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BERLIN, June 29 (Reuters) - Finance Minister Pier Carlo Padoan on Thursday defended Italy's closure of two failed regional banks using public funds, saying the costs pale in comparison with the large sums that Germany and Britain pumped into their banks after the financial crisis.
Writing in German weekly magazine Wirtschaftswoche, Padoan said the decision to wind down the two banks at a possible cost of up to 17 billion euros was a necessary intervention to save the economy of the Veneto region.
German Finance Minister Wolfgang Schaeuble and Bundesbank president Jens Weidmann have both bemoaned Italy's decision, which was approved by the European Commission and involves the state rather than investors bearing most of the cost.
This goes against the spirit of a framework known as the banking union agreed by European Union member states after the 2008 financial crisis.
"The banking union was adopted and devised after many countries put enormous amounts of taxpayers' money into the stabilisation of their banking sectors," Padoan wrote in a column to be published on Friday. "We are talking about hundreds of billions in Germany and Britain."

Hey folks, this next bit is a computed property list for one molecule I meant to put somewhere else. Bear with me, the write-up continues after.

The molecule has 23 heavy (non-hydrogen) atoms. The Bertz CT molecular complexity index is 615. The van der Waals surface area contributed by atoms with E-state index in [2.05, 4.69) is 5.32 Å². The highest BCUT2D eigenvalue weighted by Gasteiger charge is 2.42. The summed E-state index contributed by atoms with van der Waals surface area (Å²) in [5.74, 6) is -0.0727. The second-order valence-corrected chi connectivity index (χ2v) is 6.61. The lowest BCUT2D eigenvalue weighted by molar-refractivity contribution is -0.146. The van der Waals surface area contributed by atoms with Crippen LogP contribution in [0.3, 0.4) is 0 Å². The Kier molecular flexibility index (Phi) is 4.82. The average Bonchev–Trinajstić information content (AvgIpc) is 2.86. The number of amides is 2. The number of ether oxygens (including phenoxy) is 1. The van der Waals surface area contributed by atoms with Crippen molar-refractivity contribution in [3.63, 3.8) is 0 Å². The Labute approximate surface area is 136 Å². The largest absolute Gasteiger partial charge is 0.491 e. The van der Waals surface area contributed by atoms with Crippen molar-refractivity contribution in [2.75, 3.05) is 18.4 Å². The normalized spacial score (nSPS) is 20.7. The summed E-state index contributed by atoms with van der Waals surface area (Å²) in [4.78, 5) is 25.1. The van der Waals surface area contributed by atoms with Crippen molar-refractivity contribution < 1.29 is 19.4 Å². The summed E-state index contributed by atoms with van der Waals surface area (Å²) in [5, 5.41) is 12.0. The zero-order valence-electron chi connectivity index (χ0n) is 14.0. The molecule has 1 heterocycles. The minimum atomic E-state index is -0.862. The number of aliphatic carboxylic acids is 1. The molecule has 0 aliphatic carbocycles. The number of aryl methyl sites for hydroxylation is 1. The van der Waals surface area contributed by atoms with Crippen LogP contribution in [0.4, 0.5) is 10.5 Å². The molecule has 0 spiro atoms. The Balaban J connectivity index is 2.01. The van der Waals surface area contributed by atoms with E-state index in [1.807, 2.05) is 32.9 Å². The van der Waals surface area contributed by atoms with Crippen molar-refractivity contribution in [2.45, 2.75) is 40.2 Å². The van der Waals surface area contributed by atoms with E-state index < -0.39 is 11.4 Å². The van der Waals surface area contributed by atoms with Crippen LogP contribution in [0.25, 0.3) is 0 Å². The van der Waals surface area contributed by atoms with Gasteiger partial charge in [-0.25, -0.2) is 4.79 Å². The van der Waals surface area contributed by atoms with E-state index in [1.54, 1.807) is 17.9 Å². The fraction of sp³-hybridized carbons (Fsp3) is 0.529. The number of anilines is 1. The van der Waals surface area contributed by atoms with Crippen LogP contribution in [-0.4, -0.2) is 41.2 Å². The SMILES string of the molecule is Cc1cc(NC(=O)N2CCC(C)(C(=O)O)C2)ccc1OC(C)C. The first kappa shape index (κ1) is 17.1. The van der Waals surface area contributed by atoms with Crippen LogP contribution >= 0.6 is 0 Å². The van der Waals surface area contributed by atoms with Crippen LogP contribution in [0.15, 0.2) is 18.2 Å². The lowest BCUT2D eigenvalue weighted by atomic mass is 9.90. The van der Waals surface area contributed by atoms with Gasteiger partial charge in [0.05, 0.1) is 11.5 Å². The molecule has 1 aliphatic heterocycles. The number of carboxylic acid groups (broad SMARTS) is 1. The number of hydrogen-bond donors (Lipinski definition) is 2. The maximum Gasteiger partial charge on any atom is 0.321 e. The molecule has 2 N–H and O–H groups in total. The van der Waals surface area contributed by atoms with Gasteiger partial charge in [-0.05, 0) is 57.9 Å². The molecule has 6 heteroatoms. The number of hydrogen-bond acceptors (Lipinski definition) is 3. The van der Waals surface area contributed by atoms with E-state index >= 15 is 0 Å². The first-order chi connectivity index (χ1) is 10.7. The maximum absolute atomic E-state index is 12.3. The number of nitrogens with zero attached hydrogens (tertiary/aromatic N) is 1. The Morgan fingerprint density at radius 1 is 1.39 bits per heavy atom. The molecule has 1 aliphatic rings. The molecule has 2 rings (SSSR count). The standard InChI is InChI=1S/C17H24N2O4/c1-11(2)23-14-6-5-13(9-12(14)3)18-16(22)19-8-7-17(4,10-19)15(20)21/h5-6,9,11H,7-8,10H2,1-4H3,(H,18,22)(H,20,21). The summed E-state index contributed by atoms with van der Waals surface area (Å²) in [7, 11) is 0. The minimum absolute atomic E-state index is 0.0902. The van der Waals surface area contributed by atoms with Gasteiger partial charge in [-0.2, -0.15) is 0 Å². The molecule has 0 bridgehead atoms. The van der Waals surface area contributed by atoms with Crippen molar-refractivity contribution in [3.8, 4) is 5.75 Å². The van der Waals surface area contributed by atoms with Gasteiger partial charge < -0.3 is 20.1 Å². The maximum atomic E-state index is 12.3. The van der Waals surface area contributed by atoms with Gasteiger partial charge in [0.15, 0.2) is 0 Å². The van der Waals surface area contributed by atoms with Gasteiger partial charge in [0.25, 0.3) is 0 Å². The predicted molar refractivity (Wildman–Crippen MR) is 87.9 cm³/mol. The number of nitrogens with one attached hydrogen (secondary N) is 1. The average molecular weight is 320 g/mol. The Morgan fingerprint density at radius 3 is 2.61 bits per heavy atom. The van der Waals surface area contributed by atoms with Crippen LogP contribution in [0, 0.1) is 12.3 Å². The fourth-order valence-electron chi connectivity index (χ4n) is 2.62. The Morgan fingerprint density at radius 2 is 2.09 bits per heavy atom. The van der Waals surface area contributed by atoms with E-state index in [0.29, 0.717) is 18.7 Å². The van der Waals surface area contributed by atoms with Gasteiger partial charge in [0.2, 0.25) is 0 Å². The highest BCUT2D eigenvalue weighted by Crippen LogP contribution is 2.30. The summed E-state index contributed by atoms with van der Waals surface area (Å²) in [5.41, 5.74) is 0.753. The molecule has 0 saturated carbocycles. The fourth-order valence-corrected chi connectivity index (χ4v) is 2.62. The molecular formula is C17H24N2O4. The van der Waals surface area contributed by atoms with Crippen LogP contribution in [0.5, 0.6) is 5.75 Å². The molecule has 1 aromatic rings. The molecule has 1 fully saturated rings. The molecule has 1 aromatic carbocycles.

Padoan added: "I think the rules are there in order to deal with problems in a fair way that serves the public interest."
The deal to wind down Banca Popolare di Vicenza and Veneto Banca allows Italy to solve a banking crisis on its own terms, ensuring the two Veneto lenders are not wound down under potentially tougher European rules.
Weidmann said on Thursday he saw no willingness by euro zone countries to shift the decision-making powers to a European level and this was evident "not only in the handling of budget rules but also in the adherence to new rules on winding down banks, especially by countries demanding more mutual liability".
His full column will appear in Wirtschaftswoche on Friday. (Reporting by Joseph Nasr; Editing by Toby Chopra)